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What's on Bob Borson's Desk?

Here’s another view of the sweet office I am leaving behind … [sigh]

K] The aforementioned bulletin board – call it what you want, it was basically where I pinned all the personal things that mean something to me

L] Comfortable Chair – I was lucky to have an office large enough to accommodate a dedicated sitting chair. There were really only two people who ever sat in this chair, one of the partners and me (and one of us has actually slept in this chair … but I’m not going to say which one of us)

M] Half-Size Drawing Sets – there are actually two piles of half size drawings in my office. I prefer them to full size even though this office could easily fit the full size 30″ x 42″ sheets

N] Binders – I am a big fan of 3-ring D type binders to store all the paperwork from my projects

O] Wall of Glory – I am not ashamed to admit that all the AIA awards, LEED certifications, my Architectural License all mean something to me and make me feel proud of my accomplishments. They remind me of why I work hard … recognition by my peers is one of my goals.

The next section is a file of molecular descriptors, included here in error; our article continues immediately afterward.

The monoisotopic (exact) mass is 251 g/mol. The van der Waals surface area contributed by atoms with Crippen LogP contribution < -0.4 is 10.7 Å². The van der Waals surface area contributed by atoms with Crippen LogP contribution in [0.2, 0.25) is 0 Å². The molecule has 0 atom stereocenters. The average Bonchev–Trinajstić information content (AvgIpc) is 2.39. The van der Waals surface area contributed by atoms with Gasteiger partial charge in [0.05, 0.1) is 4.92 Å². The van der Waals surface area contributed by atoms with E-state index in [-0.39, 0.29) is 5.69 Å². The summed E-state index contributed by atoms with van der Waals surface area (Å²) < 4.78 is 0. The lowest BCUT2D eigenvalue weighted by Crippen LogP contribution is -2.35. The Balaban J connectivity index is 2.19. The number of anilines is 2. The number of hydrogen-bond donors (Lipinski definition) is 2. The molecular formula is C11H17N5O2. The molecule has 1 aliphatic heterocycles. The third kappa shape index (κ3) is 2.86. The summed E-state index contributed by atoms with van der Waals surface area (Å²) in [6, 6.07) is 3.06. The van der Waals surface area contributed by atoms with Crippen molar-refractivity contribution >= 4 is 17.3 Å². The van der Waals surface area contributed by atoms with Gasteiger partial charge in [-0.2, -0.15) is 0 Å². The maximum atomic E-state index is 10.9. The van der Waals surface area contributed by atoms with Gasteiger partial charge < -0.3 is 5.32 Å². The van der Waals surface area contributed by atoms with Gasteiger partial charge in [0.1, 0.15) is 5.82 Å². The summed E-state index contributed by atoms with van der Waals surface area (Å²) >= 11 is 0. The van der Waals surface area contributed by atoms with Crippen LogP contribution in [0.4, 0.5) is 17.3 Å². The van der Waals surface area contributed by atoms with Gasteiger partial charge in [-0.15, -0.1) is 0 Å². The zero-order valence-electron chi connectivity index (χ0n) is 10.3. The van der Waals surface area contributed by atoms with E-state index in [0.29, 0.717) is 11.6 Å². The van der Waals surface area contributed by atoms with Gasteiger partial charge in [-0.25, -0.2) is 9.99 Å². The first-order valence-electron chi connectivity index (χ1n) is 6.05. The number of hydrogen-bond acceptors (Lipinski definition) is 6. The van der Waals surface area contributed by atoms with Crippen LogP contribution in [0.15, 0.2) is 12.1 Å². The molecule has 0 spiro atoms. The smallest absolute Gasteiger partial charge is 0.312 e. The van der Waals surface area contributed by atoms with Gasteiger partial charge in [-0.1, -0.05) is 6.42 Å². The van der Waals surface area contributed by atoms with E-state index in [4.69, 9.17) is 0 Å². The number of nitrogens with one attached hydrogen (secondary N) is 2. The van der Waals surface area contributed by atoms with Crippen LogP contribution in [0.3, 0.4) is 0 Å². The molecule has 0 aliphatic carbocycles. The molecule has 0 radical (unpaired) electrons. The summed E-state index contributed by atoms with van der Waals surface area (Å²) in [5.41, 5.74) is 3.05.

P] Seriously Sucky Chair – I had this crappy rolling desk chair since I started working here. You can move or shift your weight without it creaking and squealing. Possibly the worst thing about it is that the pneumatic piston slowly lowers the chair as you sit in it so every few hours, you realize that you are about 3″ lower than you should be. It sucks but even given the opportunity to replace it, I’m not interested.

Q] Big Ass Desk – its awesomeness can NOT be underestimated. 42″ deep and over 20′ in total length. I love you desk, you are my favorite.

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What's on Bob Borson's Desk?

The rarely seen on the blog “window view” – let’s give it some love.

R] Glory Wall – already reviewed why I have all my awards on the wall, still love them and they motivate me every day.

S] Interior Designer’s Office – yes, if you were to look out my office window you would see the coming’s and going’s of one of the best interior designers in Dallas, possibly in the country. Do they have a bunch of cute Interior Designer’s and interns that work there? Puh-leeeease.